Grilling/smoking is widely accepted as being carcinogenic, but frankly, what doesn't cause cancer these days? If you want the flavor of smoking with less supposed carcinogens, a smoking gun (can buy at Williams Sonoma or jimmy rig) can cold smoke and limit exposure to carcinogens only using a tsp or so of wood chips.
Emily is a trusted source on Scandinavian Cuisine.
It's true that grilling/smoking/charring your food is viewed as being carcinogenic. However, something I find interesting is that studies showing this have only ever been done in animal models - aka. mice. However, mice, along with all other animals are not adapted to eating cooked food, but humans are. Humans have been cooking their food - and probably charring and smoking it - for basically as long as we've been homo sapiens, which has given us a whole lot of time to adapt mechanisms to prevent some of the potential carcinogenic effects of cooking. So, though no one has ever studied it at all, I wouldn't be at all surprised if someday we find that grilled/smoked food is far less carcinogenic in people than it is in the animals we've studied. Just a thought.
To go on with what FutureChef and fiveandspice are saying, the body has a great detoxifying system namely the liver and followed by the kidney (to name a few). I think the levels that thesemice are subjected to are usually at such a higher level than what humans would experience.
Smoked sausage usually has some nitrite/nitrate in them, which, when eaten in excess, can cause health issues. Some people are more sensitive to them than others.
As for the smoked part. Burning and/or charring meat, when eaten frequently (as in more than twice a week for many years) is suspected of causing cancer. Same with wood smoke practicals, if consumed daily might cause cancer after several years.
But then again... I don't know if I believe all that. I haven't seen any studies done on humans yet, though I've seen the mice ones mentioned before (great points Emily). Cancer is a relatively new problem in humans, whereas people have been consuming smoked meats since we first learned to cook many thousands of years ago. The whole argument that we are living longer, therefore we now get cancer, doesn't hold up. Children are getting cancer now, young adults too. Yet go back 75 years, it was rarely known. (Pollan's book In Defence of Foods mentions this topic, Fallon's book Nourishing Traditions goes into more technical aspects - both great starting places for learning more about this, they also have nice citation so you can look up the sources they mention).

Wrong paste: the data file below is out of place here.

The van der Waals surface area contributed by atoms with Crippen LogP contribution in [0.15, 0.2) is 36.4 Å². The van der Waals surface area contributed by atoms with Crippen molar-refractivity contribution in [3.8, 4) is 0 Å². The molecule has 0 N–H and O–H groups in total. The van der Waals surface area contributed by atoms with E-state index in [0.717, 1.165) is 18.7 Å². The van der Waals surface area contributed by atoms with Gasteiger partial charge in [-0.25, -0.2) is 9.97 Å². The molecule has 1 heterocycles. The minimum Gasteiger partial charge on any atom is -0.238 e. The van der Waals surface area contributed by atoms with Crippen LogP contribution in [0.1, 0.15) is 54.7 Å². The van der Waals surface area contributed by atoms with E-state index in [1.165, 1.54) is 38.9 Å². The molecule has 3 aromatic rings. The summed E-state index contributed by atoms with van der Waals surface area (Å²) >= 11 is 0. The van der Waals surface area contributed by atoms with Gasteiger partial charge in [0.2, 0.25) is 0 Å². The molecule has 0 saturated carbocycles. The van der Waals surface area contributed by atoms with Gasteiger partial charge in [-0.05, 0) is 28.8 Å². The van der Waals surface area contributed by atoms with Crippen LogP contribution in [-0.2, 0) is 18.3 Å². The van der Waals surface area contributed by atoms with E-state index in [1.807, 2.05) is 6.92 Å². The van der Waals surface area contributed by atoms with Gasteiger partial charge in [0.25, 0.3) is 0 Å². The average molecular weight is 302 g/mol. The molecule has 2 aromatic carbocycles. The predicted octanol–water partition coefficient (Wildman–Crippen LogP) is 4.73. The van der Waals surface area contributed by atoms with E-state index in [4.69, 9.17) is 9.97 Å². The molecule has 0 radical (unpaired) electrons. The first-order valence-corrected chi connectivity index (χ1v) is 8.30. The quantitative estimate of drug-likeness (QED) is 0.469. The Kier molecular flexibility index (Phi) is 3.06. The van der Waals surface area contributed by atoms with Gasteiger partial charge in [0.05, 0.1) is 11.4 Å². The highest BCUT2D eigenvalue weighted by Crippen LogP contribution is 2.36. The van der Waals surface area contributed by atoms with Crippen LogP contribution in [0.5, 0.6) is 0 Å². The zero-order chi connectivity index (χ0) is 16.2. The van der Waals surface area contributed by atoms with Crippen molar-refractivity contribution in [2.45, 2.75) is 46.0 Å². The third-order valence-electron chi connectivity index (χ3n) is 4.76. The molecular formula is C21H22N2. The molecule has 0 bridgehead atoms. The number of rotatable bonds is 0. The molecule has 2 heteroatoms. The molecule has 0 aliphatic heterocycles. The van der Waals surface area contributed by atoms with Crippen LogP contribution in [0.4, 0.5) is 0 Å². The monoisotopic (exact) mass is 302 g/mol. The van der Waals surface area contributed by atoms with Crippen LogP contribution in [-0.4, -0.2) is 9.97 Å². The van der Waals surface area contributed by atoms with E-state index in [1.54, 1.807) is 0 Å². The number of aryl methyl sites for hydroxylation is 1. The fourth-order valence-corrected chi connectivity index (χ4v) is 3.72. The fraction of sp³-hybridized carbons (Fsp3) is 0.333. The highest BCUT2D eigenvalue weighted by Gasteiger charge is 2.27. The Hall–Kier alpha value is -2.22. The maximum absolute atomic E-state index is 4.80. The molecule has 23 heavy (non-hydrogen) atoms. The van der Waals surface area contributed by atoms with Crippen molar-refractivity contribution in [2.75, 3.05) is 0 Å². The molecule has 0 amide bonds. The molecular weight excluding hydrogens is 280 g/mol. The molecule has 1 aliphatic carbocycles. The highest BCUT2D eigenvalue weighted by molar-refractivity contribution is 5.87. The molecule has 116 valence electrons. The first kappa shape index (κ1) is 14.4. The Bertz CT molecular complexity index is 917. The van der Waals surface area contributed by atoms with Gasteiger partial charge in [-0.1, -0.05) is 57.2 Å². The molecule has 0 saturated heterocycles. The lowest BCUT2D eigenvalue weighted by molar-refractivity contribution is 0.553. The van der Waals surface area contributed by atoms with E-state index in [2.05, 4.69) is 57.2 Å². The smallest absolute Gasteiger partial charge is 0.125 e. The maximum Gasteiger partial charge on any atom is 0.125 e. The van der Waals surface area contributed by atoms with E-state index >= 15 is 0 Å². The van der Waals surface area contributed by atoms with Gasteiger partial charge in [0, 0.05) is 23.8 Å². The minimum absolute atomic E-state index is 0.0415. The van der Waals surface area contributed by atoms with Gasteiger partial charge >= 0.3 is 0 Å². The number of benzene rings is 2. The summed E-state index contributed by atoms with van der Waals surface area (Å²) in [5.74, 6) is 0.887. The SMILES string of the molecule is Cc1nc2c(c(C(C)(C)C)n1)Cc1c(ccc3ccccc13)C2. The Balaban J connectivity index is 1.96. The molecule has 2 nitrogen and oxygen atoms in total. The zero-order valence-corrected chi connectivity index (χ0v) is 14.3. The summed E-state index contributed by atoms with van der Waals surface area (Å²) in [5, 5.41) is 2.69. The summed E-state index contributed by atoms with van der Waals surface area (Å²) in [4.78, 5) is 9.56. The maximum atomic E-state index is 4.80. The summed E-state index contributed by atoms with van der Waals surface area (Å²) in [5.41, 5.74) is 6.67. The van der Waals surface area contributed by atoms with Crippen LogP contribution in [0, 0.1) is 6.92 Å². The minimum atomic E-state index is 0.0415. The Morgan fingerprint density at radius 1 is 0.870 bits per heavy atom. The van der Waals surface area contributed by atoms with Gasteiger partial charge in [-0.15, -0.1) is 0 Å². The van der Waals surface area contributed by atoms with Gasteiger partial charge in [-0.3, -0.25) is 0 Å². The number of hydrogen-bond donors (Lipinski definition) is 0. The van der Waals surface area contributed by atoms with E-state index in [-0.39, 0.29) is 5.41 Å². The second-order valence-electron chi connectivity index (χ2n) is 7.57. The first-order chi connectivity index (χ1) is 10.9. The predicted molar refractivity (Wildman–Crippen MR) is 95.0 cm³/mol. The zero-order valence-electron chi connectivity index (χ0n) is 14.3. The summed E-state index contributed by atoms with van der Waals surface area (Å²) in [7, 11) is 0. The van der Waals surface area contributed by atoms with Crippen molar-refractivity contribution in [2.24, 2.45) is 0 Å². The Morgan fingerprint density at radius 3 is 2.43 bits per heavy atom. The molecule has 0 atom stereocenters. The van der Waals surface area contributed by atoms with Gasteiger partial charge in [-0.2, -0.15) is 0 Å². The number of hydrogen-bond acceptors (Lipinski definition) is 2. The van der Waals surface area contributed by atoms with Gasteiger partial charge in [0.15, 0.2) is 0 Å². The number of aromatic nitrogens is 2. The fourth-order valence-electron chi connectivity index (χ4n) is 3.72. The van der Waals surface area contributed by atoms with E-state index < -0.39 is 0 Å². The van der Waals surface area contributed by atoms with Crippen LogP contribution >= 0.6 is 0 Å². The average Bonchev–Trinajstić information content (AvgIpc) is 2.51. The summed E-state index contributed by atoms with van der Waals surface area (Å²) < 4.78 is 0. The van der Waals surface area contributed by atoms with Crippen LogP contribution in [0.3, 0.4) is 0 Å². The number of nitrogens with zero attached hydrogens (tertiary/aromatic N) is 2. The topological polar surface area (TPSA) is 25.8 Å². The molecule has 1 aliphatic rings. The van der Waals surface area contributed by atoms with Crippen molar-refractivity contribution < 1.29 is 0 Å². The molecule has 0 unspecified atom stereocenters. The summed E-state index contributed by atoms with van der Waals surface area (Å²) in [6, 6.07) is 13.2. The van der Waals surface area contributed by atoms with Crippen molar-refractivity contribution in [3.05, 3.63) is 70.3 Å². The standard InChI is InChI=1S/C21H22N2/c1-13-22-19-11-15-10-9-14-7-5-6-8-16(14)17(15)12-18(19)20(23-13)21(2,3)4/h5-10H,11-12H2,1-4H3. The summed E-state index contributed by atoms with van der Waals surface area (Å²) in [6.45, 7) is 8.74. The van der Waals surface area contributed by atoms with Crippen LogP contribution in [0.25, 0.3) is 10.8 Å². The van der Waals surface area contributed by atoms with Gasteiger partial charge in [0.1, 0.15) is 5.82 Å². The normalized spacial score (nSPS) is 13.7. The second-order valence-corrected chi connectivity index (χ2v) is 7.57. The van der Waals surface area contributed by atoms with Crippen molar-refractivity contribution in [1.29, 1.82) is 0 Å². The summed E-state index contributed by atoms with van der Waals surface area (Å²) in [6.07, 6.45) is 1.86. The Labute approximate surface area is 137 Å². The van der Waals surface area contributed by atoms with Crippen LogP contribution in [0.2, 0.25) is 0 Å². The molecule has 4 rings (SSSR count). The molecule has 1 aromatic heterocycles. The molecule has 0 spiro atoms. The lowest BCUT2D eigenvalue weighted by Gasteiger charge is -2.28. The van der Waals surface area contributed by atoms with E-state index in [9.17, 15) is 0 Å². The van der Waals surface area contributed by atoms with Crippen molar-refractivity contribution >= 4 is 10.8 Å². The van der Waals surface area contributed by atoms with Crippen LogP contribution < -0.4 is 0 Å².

My opinion (stressing the word opinion): The toxins in industrial raised meats are going to do more damage to you than the supposed carcinogens from smoke. Eating cured and smoked meats in moderation is not going to do any exceptional harm to your health (again, my opinion, backed up by thousands of years of human history). But I would like to stress the 'in moderation' bit and also mention, a balanced diet full of wholesome foods will help support your bodies natural resources for dealing with any potential toxins (a lack of which might be the reason why it's perceived to be unhealthy today).
June is a trusted source on General Cooking.
<Smoked sausage usually has some nitrite/nitrate in them> Not necessarily. the nitrites/nitrates are created by CURING, not smoking. Not all smoked sausages are cured. In fact, most artisanal sausages are not cured.
Thanks for the clarification ChefJune. I did say "usually has" and I didn't say it comes from the smoking process.
A lot of commercial and artisan sausages (at least in the shops on the West Coast of Canada, other countries will vary due to government regulations and local customs.) use nitrite/nitrate as an ingredient to reduce the chance of botulism developing during the smoking process.
Maybe it's something to do with the health regulations here, but I'm very lucky to find 1 in 10 commercial smoked sausages without curing salts included, and 1 in 30 artisan smoked sausages without them.
The CFIA of Canada struggles to modernize their thought processes when it comes to new meat technologies, hence they are stuck in the old days. Trying to get no nitrite added products produced in Canada is a mind boggling process. With today's HACCP and other food safety standards, the use of sodium nitrite or nitrate is not necessary, but rather is used more for the "cured" flavour consumers expect from many traditionally cured meats. A ham without any curing agent such as Nitrate/Nitrite would taste like roast pork, not ham. This is way you will see many companies in the USA using vegetable juices, which naturally contain nitrates and nitrites as curing agents to achieve that cured look and flavour.
All true Uber Dashi. But it's good to remember that Canada has had a lot of deaths in the last three years due to major (really that should be MAJOR in all caps) problems in meat processing plants. Both in cured meat processing plants, and regular old cut-up-the-cow processing plants. It's hard to trust your meat (enough to manipulate it in ways like curing, sausage, &c.) in Canada unless you grow your own animals and know the abattoir well.
Out of curiosity Uber Dashi, do the American companies have to label the vegetable based nitrates (or is it nitrites?), for example: "contains celery salt, which is a naturally occurring nitrate."